'The Hunt': Never Underestimate a Combat Veteran

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Betty Gilpin plays an Afghanistan combat veteran in "The Hunt." (Universal Pictures)

Update: Since coronavirus has closed the theaters, Universal has made "The Hunt" available for rent at all the most popular home video services. A $19.99 rental gives you unlimited viewing for 48 hours.

"The Hunt" is a "satirical thriller" that should give equal opportunity offense to fans of both Sean Hannity and Rachel Maddow, a movie that could bring the quarreling extremes in America together in a way that no politician ever could.

It's also a movie that generated controversy last summer when members of the news media (none of whom had seen the film) decided that "The Hunt" was set to cash in on a series of mass shootings in the United States. Its release was canceled, but now Universal is trying again in the shadow of the coronavirus panic.

"The Hunt" is a wickedly nasty exploitation movie that clocks in at under 90 minutes (including credits). It's ruthlessly efficient in its storytelling and packs a rather elaborate plot and ace action sequences into less time than it takes for a Marvel movie to clear its throat.

Part of what you've heard is true. Hillary Swank leads a group of NPR-listening liberals who've declared open season on "deplorables" via a private hunt along the lines of "The Most Dangerous Game." Both the hunters and their prey are equally deplorable, and the script by "Watchmen" producers Nick Cuse and Damon Lindelhof turns its firehose with equal force on the clueless elites and the internet conspiracy trolls they're hunting.

Standing apart from the crowd is Afghanistan combat veteran Crystal (Betty Gilpin), who learned some wicked survival skills during her Army service. How she finds herself dumped into the sewer with the rest of the movie's loathsome crew is one of the movie's greatest reveals, and it's worth getting yourself to the theater before someone insists on ruining all the plot twists.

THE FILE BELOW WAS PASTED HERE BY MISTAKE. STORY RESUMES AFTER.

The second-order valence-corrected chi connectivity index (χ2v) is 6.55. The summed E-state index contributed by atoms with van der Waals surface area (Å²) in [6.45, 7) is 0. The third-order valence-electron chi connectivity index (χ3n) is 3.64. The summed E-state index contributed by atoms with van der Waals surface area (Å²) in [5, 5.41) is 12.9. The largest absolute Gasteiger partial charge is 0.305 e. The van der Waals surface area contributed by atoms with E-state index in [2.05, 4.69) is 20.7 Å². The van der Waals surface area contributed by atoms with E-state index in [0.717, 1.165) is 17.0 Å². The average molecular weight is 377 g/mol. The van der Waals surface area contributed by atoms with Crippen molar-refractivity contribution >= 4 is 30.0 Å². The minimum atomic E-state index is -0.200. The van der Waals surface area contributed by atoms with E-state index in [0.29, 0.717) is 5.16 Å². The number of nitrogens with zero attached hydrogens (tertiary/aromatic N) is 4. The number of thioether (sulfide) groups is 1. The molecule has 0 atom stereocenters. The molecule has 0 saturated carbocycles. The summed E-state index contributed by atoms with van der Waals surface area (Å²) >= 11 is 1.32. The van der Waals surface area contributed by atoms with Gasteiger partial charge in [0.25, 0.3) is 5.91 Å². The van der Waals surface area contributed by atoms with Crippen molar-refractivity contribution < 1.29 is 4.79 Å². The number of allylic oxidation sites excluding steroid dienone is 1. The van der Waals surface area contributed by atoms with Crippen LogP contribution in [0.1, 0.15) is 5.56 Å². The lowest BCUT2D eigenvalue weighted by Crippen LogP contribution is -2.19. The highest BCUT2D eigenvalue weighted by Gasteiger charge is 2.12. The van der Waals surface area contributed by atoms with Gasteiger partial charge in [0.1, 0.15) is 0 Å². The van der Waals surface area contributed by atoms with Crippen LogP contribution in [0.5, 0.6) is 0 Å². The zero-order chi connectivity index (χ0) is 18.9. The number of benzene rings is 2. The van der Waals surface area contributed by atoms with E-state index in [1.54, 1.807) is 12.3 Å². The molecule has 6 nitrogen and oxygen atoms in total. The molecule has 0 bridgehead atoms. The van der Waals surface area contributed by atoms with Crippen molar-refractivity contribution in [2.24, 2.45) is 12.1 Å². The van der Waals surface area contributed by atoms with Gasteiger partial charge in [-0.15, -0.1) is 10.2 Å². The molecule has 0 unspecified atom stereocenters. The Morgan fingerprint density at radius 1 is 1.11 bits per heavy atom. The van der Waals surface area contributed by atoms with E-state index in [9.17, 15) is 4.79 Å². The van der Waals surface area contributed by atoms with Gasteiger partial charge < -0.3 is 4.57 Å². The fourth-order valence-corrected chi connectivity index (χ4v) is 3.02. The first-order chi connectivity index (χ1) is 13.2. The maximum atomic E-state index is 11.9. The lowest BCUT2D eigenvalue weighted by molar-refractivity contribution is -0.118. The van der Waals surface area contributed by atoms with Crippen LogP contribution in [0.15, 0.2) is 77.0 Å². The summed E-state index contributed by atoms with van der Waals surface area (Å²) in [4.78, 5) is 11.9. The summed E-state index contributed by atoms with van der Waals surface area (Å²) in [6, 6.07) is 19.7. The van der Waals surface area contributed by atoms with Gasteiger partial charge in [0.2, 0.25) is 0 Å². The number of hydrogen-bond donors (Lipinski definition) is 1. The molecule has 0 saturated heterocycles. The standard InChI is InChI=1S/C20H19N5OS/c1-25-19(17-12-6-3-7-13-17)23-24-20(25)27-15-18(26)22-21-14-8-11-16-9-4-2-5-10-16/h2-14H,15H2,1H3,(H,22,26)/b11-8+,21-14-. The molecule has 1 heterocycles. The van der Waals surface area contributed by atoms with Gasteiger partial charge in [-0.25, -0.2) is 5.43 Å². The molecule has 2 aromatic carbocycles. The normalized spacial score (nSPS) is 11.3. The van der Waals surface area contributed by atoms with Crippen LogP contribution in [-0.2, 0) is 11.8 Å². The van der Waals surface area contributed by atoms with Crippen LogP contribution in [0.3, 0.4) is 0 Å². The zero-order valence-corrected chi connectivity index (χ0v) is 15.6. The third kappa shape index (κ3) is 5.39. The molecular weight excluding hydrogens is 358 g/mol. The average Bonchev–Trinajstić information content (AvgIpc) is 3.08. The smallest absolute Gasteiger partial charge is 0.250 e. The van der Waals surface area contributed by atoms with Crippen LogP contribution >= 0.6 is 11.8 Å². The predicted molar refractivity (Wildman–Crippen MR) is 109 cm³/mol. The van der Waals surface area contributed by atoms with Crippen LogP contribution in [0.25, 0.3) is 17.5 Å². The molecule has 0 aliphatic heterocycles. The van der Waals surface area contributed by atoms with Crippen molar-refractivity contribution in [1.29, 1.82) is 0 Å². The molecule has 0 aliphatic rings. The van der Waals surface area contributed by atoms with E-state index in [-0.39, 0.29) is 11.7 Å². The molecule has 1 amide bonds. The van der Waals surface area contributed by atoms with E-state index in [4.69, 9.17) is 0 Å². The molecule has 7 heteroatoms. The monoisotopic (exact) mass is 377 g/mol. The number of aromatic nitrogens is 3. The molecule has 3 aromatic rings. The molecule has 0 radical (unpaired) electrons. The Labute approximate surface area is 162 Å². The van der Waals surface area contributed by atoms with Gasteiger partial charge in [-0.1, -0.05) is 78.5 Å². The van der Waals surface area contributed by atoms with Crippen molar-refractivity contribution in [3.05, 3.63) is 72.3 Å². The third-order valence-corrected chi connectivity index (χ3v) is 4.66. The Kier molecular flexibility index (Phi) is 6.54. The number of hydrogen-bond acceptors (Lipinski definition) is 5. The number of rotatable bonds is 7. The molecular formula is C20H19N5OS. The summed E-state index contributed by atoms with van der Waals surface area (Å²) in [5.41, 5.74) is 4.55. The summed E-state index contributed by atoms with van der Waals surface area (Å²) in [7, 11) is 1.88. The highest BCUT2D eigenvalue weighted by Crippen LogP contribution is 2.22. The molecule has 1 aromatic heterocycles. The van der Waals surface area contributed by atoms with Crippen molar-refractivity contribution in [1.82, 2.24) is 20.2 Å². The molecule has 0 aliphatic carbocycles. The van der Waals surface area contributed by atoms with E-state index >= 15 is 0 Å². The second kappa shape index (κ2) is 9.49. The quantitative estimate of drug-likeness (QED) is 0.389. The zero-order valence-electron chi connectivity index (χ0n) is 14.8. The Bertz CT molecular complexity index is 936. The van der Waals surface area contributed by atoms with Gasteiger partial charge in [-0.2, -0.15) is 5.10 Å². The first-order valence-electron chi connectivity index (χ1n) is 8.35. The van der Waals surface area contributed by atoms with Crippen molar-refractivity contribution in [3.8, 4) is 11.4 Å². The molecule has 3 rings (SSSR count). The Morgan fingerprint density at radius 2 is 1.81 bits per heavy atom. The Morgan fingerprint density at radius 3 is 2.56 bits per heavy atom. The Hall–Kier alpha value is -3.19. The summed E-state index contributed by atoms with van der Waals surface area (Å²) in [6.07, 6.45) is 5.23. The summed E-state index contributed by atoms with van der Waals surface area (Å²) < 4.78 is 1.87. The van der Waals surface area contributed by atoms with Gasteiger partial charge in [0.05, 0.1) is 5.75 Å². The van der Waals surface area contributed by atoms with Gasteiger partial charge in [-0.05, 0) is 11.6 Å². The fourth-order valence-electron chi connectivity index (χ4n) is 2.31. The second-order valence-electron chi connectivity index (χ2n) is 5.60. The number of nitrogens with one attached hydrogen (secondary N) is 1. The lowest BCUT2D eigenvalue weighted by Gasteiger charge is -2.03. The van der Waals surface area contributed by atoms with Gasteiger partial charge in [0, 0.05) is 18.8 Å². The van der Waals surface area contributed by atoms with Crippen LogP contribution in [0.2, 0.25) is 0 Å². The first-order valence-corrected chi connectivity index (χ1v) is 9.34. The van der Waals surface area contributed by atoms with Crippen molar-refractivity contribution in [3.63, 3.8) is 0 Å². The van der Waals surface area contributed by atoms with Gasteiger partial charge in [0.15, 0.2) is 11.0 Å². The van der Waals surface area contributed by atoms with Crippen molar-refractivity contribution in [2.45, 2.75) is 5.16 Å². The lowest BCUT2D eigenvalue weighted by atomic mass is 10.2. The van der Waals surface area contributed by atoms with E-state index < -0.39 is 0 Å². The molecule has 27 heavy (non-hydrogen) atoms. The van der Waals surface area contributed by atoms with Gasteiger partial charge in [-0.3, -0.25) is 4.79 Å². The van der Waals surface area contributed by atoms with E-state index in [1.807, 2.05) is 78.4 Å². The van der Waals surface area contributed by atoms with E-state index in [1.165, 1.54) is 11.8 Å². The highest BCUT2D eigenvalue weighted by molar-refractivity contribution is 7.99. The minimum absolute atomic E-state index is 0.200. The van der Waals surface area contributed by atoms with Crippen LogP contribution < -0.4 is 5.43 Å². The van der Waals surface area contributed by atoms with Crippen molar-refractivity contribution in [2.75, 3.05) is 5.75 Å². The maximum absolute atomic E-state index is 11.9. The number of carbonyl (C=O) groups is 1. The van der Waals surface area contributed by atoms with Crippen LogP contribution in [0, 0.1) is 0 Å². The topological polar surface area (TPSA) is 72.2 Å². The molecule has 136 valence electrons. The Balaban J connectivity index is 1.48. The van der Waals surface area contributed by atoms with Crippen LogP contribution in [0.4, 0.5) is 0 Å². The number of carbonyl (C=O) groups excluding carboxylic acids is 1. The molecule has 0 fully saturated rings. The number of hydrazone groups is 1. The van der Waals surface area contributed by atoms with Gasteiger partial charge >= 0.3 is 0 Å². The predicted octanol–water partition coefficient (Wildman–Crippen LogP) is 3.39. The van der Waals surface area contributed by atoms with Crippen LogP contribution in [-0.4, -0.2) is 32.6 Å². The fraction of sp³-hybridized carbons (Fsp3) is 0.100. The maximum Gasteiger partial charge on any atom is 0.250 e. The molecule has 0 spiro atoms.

Characters don't die in the order that you'd expect (based on their movie-star billing), and the writers and director Craig Zobel never fail to deliver on the gruesome surprises that await almost all of the characters.

The trailers have already revealed that the movie builds up to a showdown between Swank and Gilpin. By the time they square off in epic hand-to-hand combat, you'd think the movie has entirely abandoned its satire and just embraced its glorious exploitation action roots. And then comes the stinger, just as the battle ends.

Without giving anything away, it's hard not to mention here that "The Hunt" features one of the best military adviser jokes you're ever going to hear, one that should bring joy to the hearts of every combat grunt. You might think you see it coming, but you really won't.

Navy veteran Sturgill Simpson offers an outstanding turn as one of the hunted deplorables, and his character is credited as "Vanilla Nice." Just like his other roles in "Queen & Slim" and "The Dead Don't Die," Simpson takes a smaller role and makes it memorable.

Ultimately, "The Hunt" celebrates an Army veteran who doesn't have time for any of the noise and nonsense generated by the honking geese of modern social media.

Gilpin is dynamite in this movie, and anyone who's enjoys a shoot 'em up exploitation movie (and isn't an active follower of QAnon) should have a blast watching "The Hunt."

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